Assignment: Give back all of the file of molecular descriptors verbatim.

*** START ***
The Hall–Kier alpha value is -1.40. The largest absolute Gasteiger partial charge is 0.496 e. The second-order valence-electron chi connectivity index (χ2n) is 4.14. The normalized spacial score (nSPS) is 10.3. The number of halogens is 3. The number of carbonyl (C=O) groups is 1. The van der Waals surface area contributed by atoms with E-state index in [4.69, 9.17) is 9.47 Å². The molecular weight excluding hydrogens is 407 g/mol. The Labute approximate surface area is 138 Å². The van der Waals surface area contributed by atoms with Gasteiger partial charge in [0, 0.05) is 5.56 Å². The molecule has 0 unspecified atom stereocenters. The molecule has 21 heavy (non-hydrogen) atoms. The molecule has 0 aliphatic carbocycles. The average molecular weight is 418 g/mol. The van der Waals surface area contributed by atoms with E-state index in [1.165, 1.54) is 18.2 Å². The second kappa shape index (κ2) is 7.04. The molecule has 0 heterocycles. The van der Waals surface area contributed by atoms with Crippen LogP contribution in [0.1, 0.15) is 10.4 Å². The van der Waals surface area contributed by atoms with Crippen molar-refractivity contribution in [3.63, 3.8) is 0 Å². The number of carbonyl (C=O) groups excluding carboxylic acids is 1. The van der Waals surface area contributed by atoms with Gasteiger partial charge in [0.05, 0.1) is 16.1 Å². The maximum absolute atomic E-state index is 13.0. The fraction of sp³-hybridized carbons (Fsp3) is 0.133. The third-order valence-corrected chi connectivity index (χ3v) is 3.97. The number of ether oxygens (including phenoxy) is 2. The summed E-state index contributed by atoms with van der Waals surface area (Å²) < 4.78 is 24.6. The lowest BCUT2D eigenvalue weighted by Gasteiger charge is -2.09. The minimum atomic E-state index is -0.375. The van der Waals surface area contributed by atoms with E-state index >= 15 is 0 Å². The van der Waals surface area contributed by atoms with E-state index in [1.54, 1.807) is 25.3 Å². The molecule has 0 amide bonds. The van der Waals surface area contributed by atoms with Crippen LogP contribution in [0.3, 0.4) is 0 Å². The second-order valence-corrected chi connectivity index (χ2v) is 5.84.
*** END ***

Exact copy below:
The Hall–Kier alpha value is -1.40. The largest absolute Gasteiger partial charge is 0.496 e. The second-order valence-electron chi connectivity index (χ2n) is 4.14. The normalized spacial score (nSPS) is 10.3. The number of halogens is 3. The number of carbonyl (C=O) groups is 1. The van der Waals surface area contributed by atoms with E-state index in [4.69, 9.17) is 9.47 Å². The molecular weight excluding hydrogens is 407 g/mol. The Labute approximate surface area is 138 Å². The van der Waals surface area contributed by atoms with Gasteiger partial charge in [0, 0.05) is 5.56 Å². The molecule has 0 unspecified atom stereocenters. The molecule has 21 heavy (non-hydrogen) atoms. The molecule has 0 aliphatic carbocycles. The average molecular weight is 418 g/mol. The van der Waals surface area contributed by atoms with E-state index in [1.165, 1.54) is 18.2 Å². The second kappa shape index (κ2) is 7.04. The molecule has 0 heterocycles. The van der Waals surface area contributed by atoms with Crippen LogP contribution in [0.1, 0.15) is 10.4 Å². The van der Waals surface area contributed by atoms with Crippen molar-refractivity contribution in [3.63, 3.8) is 0 Å². The number of carbonyl (C=O) groups excluding carboxylic acids is 1. The van der Waals surface area contributed by atoms with Gasteiger partial charge in [0.05, 0.1) is 16.1 Å². The maximum absolute atomic E-state index is 13.0. The fraction of sp³-hybridized carbons (Fsp3) is 0.133. The third-order valence-corrected chi connectivity index (χ3v) is 3.97. The number of ether oxygens (including phenoxy) is 2. The summed E-state index contributed by atoms with van der Waals surface area (Å²) < 4.78 is 24.6. The lowest BCUT2D eigenvalue weighted by Gasteiger charge is -2.09. The minimum atomic E-state index is -0.375. The van der Waals surface area contributed by atoms with E-state index >= 15 is 0 Å². The van der Waals surface area contributed by atoms with E-state index in [1.54, 1.807) is 25.3 Å². The molecule has 0 amide bonds. The van der Waals surface area contributed by atoms with Crippen LogP contribution in [0.3, 0.4) is 0 Å². The second-order valence-corrected chi connectivity index (χ2v) is 5.84.